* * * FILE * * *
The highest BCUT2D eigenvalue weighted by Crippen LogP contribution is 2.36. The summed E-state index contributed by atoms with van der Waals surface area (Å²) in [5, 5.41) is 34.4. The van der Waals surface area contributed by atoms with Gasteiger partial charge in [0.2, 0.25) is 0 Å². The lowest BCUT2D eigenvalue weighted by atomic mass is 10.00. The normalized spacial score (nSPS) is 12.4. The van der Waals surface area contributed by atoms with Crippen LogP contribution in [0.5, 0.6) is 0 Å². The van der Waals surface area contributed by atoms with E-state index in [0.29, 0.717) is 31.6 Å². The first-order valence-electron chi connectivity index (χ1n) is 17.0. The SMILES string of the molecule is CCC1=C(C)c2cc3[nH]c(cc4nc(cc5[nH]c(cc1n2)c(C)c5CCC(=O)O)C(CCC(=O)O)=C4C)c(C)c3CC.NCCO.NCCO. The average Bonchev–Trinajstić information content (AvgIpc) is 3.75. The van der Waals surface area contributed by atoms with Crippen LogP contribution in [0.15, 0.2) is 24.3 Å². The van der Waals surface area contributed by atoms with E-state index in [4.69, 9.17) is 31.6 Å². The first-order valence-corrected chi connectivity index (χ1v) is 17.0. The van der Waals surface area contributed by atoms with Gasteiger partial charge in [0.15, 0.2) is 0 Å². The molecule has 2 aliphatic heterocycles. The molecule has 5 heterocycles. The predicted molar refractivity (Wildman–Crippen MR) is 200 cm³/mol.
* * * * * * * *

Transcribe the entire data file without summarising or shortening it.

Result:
The highest BCUT2D eigenvalue weighted by Crippen LogP contribution is 2.36. The summed E-state index contributed by atoms with van der Waals surface area (Å²) in [5, 5.41) is 34.4. The van der Waals surface area contributed by atoms with Gasteiger partial charge in [0.2, 0.25) is 0 Å². The lowest BCUT2D eigenvalue weighted by atomic mass is 10.00. The normalized spacial score (nSPS) is 12.4. The van der Waals surface area contributed by atoms with Crippen LogP contribution in [0.5, 0.6) is 0 Å². The van der Waals surface area contributed by atoms with E-state index in [0.29, 0.717) is 31.6 Å². The first-order valence-electron chi connectivity index (χ1n) is 17.0. The SMILES string of the molecule is CCC1=C(C)c2cc3[nH]c(cc4nc(cc5[nH]c(cc1n2)c(C)c5CCC(=O)O)C(CCC(=O)O)=C4C)c(C)c3CC.NCCO.NCCO. The average Bonchev–Trinajstić information content (AvgIpc) is 3.75. The van der Waals surface area contributed by atoms with Crippen LogP contribution in [0.15, 0.2) is 24.3 Å². The van der Waals surface area contributed by atoms with E-state index in [4.69, 9.17) is 31.6 Å². The first-order valence-corrected chi connectivity index (χ1v) is 17.0. The van der Waals surface area contributed by atoms with Gasteiger partial charge in [0.15, 0.2) is 0 Å². The molecule has 2 aliphatic heterocycles. The molecule has 5 heterocycles. The predicted molar refractivity (Wildman–Crippen MR) is 200 cm³/mol.